When Pujol arrived in London, British intelligence initially codenamed him BOVRIL after a meat extract used in soups and stews. But his first handler switched his name to GARBO after the famed actress Greta Garbo. After all, only the world’s greatest spy could convince Hitler and Germany’s high command that he was their man while feeding them disinformation.
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Pujol, aka Agent Garbo, maintained contact with his German handlers in the Madrid Embassy through innocent-looking letters that contained secret messages, and later by inventing a sympathizing English radio operator who could send reports directly. During his four years as a double agent, Pujol achieved incredible results.
British intelligence had Garbo write as many reports as possible both to build up his esteem to his Nazi handlers and also to create a “confusing bulk” of intelligence that could confuse and overwhelm the enemy’s intelligence. Official British security service histories report that Pujol wrote “315 letters averaging 2,000 words each,” with many quoted in the intelligence reports of Germany’s high command, and that “the assessment of the Official History of British Intelligence in WW2 is that the Germans, in Spain at least, became so flooded with information from GARBO’s agents in Britain that they made no further attempt to infiltrate the UK.”
In addition, Pujol’s extensive communications helped decipher German communications. The Allies’ successful cracking of the Enigma machines used by Nazi Germany to encrypt internal messages is widely cited as an important factor in the war. But as the Germans regularly changed the cipher, deciphering communications was a constant effort. As Garbo’s messages were sent from Madrid to Berlin, it served as a sort of answer key that helped deduce the cipher.
Garbo’s greatest coup, however, was deceiving the Nazis about the Allied invasion of Normandy, commonly known as D-Day. As the landing approached, Hitler fully expected the Allies to attack Europe. As a result, Allied leadership made every effort to convince Hitler that the troops would arrive in the more natural landing point of Pas de Calais, France. To do so, the Allies took celebrated American general George Patton and stationed him just across from Pas de Calais in Dover, England. Patton was made leader of the purely fictional First United States Army Group (FUSAG); it was Pujol’s job to make the German’s believe that FUSAG was a massive force prepared to invade at Pas de Calais.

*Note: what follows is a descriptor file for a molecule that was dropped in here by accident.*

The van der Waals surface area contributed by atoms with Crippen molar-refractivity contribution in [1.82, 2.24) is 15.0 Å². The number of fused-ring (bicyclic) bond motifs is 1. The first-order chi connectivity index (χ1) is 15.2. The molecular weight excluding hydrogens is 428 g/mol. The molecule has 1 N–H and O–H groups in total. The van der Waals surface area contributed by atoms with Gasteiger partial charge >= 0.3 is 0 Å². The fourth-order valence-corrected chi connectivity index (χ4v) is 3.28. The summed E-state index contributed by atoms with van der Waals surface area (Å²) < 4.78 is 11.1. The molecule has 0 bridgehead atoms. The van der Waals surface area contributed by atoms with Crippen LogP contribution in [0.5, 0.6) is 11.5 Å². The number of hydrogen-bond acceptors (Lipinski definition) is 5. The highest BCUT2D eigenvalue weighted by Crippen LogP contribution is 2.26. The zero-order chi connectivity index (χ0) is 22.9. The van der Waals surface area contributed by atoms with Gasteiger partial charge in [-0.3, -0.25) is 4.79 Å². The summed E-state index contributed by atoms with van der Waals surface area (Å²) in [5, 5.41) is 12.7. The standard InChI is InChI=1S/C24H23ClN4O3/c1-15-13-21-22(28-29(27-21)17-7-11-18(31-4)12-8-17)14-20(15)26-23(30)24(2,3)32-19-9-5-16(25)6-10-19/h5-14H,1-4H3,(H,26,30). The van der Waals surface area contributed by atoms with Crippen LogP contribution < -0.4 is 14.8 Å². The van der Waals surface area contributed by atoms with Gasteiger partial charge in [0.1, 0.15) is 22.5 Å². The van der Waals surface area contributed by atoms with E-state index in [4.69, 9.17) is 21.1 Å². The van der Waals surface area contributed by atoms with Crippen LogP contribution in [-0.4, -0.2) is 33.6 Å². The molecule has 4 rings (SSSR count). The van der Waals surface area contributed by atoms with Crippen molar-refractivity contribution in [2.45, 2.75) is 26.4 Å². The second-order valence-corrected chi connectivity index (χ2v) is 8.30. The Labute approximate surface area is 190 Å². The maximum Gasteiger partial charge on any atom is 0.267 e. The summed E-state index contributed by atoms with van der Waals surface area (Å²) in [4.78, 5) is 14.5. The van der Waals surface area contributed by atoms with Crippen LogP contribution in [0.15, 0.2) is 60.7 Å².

To do so, Garbo sent dispatches from his fictional agents suggesting a massing of troops in Dover under Patton. When D-Day arrived, Pujol desperately wrote to the Germans that the attack was a feint, intended to draw German troops away from the real action at Pas de Calais. In Agent Garbo, Stephan Talty notes that the Germans held Garbo’s intelligence in such high regard that when they received Garbo’s memo, Hitler ordered troops on their way to Normandy to turn around.
Nearly two months after D-Day, two German armored division that General Eisenhower had feared could stop the Normandy invasion remained in Pas de Calais, waiting for the real invasion. Incredibly, the Germans believed Garbo’s assertion that Normandy was a feint to the extent that Pujol was awarded the Iron Cross, an award normally given out only to soldiers in combat that required Hitler’s personal authorization. King George VI later named Pujol a Member of the Most Excellent Order of the British Empire — an award slightly below knighthood.
For a long time, the work of Agent Garbo remained relatively unknown. His actions remained classified and Pujol allegedly died shortly after the war. But that too was a fiction — a cover story meant to protect Pujol from retaliation by Nazi sympathizers after the war. In 1971, a British politician who wrote about espionage under the pen name Nigel West tracked Pujol down to Venezuala, where Pujol was running a small gift shop. West convinced Pujol to return to Britain for a reunion with former colleagues during the 40th reunion of D-Day and to write an autobiographical account that fully told his story for the first time. Pujol died — for real this time — in Venezuela in 1988.
Perhaps the only thing more incredible than Garbo’s story is the fact that it has never received the Hollywood treatment. It has reportedly seen some interest from filmmakers, but never made it into production. Perhaps when it does, the fantastic tale of Juan Pujol Garcia will receive the renown it widely deserves.